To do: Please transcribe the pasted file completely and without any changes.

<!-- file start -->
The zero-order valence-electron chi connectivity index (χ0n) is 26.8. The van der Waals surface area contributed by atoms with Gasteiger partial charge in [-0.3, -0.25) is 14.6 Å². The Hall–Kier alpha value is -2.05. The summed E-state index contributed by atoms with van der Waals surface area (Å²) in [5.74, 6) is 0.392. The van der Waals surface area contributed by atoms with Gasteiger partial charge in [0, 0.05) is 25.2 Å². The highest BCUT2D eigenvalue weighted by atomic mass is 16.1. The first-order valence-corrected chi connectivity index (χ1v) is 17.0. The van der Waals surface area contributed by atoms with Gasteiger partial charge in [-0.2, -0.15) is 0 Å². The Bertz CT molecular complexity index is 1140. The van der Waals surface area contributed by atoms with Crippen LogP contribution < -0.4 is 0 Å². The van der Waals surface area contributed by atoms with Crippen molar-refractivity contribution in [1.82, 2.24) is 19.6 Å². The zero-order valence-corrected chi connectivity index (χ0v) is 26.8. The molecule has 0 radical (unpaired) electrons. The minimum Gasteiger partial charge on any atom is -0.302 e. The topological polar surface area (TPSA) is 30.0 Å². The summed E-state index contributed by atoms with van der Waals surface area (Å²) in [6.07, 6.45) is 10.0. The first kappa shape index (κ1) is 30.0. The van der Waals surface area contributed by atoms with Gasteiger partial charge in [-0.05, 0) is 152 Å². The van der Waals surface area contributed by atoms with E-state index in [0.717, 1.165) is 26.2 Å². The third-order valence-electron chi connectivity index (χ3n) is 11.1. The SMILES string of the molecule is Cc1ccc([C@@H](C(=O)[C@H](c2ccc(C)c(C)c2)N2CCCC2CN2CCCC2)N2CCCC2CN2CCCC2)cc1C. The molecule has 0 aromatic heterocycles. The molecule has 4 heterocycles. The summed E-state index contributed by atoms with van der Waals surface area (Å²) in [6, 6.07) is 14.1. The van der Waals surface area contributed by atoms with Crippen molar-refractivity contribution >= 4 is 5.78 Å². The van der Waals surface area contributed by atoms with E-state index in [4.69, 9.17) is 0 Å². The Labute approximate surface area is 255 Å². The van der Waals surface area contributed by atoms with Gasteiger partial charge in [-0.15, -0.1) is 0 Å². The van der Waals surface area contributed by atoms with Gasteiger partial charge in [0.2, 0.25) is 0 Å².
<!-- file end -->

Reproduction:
The zero-order valence-electron chi connectivity index (χ0n) is 26.8. The van der Waals surface area contributed by atoms with Gasteiger partial charge in [-0.3, -0.25) is 14.6 Å². The Hall–Kier alpha value is -2.05. The summed E-state index contributed by atoms with van der Waals surface area (Å²) in [5.74, 6) is 0.392. The van der Waals surface area contributed by atoms with Gasteiger partial charge in [0, 0.05) is 25.2 Å². The highest BCUT2D eigenvalue weighted by atomic mass is 16.1. The first-order valence-corrected chi connectivity index (χ1v) is 17.0. The van der Waals surface area contributed by atoms with Gasteiger partial charge in [-0.2, -0.15) is 0 Å². The Bertz CT molecular complexity index is 1140. The van der Waals surface area contributed by atoms with Crippen LogP contribution < -0.4 is 0 Å². The van der Waals surface area contributed by atoms with Crippen molar-refractivity contribution in [1.82, 2.24) is 19.6 Å². The zero-order valence-corrected chi connectivity index (χ0v) is 26.8. The molecule has 0 radical (unpaired) electrons. The minimum Gasteiger partial charge on any atom is -0.302 e. The topological polar surface area (TPSA) is 30.0 Å². The summed E-state index contributed by atoms with van der Waals surface area (Å²) in [6.07, 6.45) is 10.0. The first kappa shape index (κ1) is 30.0. The van der Waals surface area contributed by atoms with Gasteiger partial charge in [-0.05, 0) is 152 Å². The van der Waals surface area contributed by atoms with E-state index in [0.717, 1.165) is 26.2 Å². The third-order valence-electron chi connectivity index (χ3n) is 11.1. The SMILES string of the molecule is Cc1ccc([C@@H](C(=O)[C@H](c2ccc(C)c(C)c2)N2CCCC2CN2CCCC2)N2CCCC2CN2CCCC2)cc1C. The molecule has 0 aromatic heterocycles. The molecule has 4 heterocycles. The summed E-state index contributed by atoms with van der Waals surface area (Å²) in [6, 6.07) is 14.1. The van der Waals surface area contributed by atoms with Crippen molar-refractivity contribution >= 4 is 5.78 Å². The van der Waals surface area contributed by atoms with E-state index in [4.69, 9.17) is 0 Å². The Labute approximate surface area is 255 Å². The van der Waals surface area contributed by atoms with Gasteiger partial charge in [-0.15, -0.1) is 0 Å². The van der Waals surface area contributed by atoms with Gasteiger partial charge in [0.2, 0.25) is 0 Å².